A Garden of Cucumbers

by Joanna Pierce on September 13, 2017

I don’t have a green thumb, toe, earlobe, or elbow on my body. I kill things instead of helping them grow and thrive. That is all.

This is why I scratch my head at gardeners; those who have the innate ability to make things prosper in the dirt. They cultivate such wonderful florae—fresh vegetables, lovely flowers, and other lush vegetation that attracts all kinds of insects…

Okay, this may be why I can’t make things grow…I don’t like bugs, getting dirty, and I occasionally forget to water things. But, my shortcomings aside, I tip my hat to those who were born “green,” and who share their garden creations with me—especially cucumbers.

Due to my love of cucumbers (it’s a healthy obsession), I was interested in what God had to say about them when I read this Scripture:

And the daughter of Zion is left as a cottage in a vineyard, as a lodge in a garden of cucumbers, as a besieged city (Isaiah 1:8, KJV).

Needless to say, I was a bit disturbed. In this context, the prophet Isaiah is chastising Israel because they had become rebellious to the things of God. They were a sinful Nation, had forsaken the Lord, lived in a desolate city, and all that was left of Zion was likened unto a hut in a cucumber field (Isaiah 1:1–8).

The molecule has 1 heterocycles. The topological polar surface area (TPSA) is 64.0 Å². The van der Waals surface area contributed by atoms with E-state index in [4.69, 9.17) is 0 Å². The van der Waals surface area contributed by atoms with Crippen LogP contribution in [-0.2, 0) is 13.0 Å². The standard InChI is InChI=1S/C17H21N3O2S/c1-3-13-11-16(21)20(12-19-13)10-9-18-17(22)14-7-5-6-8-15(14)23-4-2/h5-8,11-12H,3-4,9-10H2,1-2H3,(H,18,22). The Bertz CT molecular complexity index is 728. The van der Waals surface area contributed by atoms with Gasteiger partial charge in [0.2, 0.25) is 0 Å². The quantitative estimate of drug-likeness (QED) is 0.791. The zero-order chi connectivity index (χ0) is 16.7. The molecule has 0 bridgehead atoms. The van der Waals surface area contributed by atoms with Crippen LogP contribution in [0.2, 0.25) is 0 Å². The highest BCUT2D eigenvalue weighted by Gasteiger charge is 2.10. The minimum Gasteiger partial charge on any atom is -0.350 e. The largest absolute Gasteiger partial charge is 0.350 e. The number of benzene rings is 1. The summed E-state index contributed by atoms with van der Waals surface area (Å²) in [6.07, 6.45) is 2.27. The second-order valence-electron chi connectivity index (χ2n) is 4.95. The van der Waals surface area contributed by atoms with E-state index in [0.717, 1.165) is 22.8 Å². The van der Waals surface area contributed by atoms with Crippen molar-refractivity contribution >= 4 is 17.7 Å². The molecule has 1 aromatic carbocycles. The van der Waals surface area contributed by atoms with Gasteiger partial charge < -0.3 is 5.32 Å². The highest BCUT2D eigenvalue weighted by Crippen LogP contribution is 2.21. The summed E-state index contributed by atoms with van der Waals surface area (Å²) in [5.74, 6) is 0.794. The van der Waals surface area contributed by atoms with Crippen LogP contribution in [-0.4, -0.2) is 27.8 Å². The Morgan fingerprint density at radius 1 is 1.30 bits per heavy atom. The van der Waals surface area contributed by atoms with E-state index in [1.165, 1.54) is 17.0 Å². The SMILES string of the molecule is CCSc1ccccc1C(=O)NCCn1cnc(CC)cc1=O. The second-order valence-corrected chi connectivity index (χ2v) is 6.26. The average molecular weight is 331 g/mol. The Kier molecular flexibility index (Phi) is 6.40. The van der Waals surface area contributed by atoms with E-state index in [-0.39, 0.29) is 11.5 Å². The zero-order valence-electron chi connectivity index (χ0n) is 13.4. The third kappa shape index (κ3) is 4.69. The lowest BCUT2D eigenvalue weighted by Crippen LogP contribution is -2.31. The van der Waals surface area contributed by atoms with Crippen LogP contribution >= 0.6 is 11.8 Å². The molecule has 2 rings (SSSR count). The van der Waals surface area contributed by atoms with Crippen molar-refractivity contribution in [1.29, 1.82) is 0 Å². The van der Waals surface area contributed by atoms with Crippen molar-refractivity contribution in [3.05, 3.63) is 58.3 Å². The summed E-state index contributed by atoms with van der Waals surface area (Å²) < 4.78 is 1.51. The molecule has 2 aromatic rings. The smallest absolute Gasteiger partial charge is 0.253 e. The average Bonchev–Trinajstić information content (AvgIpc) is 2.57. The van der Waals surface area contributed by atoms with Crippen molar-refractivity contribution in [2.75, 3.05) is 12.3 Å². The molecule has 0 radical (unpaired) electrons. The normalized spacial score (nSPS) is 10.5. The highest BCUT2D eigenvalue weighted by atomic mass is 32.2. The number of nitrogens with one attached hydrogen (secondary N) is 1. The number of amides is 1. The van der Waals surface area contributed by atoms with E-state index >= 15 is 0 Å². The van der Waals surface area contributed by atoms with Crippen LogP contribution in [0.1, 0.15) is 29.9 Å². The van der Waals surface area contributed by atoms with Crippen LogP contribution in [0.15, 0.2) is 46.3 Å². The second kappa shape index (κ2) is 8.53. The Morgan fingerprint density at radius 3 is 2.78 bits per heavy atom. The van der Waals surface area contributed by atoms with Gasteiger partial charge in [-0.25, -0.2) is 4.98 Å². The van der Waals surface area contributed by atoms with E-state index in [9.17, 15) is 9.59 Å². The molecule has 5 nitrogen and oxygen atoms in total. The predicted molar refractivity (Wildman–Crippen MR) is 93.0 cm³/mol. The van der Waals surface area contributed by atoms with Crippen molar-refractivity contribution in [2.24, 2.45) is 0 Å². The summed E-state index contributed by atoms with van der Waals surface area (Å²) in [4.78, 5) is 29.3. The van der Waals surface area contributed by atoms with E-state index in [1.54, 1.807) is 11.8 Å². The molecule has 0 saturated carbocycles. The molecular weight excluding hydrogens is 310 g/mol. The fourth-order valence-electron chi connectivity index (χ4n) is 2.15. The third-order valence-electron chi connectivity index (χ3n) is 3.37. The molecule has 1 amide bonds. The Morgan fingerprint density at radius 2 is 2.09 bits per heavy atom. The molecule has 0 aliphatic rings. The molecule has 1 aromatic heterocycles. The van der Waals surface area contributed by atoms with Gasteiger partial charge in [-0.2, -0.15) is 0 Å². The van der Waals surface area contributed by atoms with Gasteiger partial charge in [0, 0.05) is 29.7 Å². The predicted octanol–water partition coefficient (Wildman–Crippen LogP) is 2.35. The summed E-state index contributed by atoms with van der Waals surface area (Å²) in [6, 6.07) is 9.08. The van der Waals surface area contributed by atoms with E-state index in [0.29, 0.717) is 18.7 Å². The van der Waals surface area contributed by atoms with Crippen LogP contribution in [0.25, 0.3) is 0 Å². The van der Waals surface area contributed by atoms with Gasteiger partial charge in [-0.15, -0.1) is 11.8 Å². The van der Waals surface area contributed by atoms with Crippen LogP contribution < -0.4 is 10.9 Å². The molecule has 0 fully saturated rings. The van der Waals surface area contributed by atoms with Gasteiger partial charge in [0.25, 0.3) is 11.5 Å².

That’s quite a bash against my beloved cucumbers.

But, I started digging to understand more of this analogy. Cucumbers in this context refers to different kinds of melons and gourds, but does encompass cucumbers. They were highly desired in that region of the world because of their “cooling” qualities. While today we might grab for an iced-cold drink on a hot day, Palestinians went for the next best thing—a cool cucumber.

Gardens were typically unfenced, and these succulent vegetables were planted in open fields. A small shelter would be in the center of the cucumber field (just large enough for 1 person) to till and guard it from folks who wanted to “help themselves.”

The key here is that the little “cottage” was only temporary. The structural integrity was not solid. When Isaiah likened the rebellious Israel to a “lodge in a garden of cucumbers,” he didn’t have anything against the cucumbers. He just noted Israel would soon be destroyed for their disobedience—just as the temporary shelter would be in a real garden of cucumbers.

The cucumbers weren’t bad themselves, but they did play a role in this analogy. The cucumbers are a warning as they represent worldliness: earthly pleasures, worship of idols, disobedience, unrighteousness, and every other thing God hates. If we plant ourselves in the middle of that field, till it, and take care of its crop, we’re just like Israel. We won’t find ourselves under a green thumb, but God’s—and He’s not going to help us grow at that point, but will destroy us.

We can’t take up residence in the middle of a cucumber garden. Don’t care for or protect the things of this world. Follow after God, His Word, and His plans. If that involves forsaking a cucumber, then do it. It’s not worth enduring His judgment and destruction.

Let’s be cautious we don’t find ourselves surrounded by cucumbers. If we do, it’s time to get out of the garden and find something else to eat.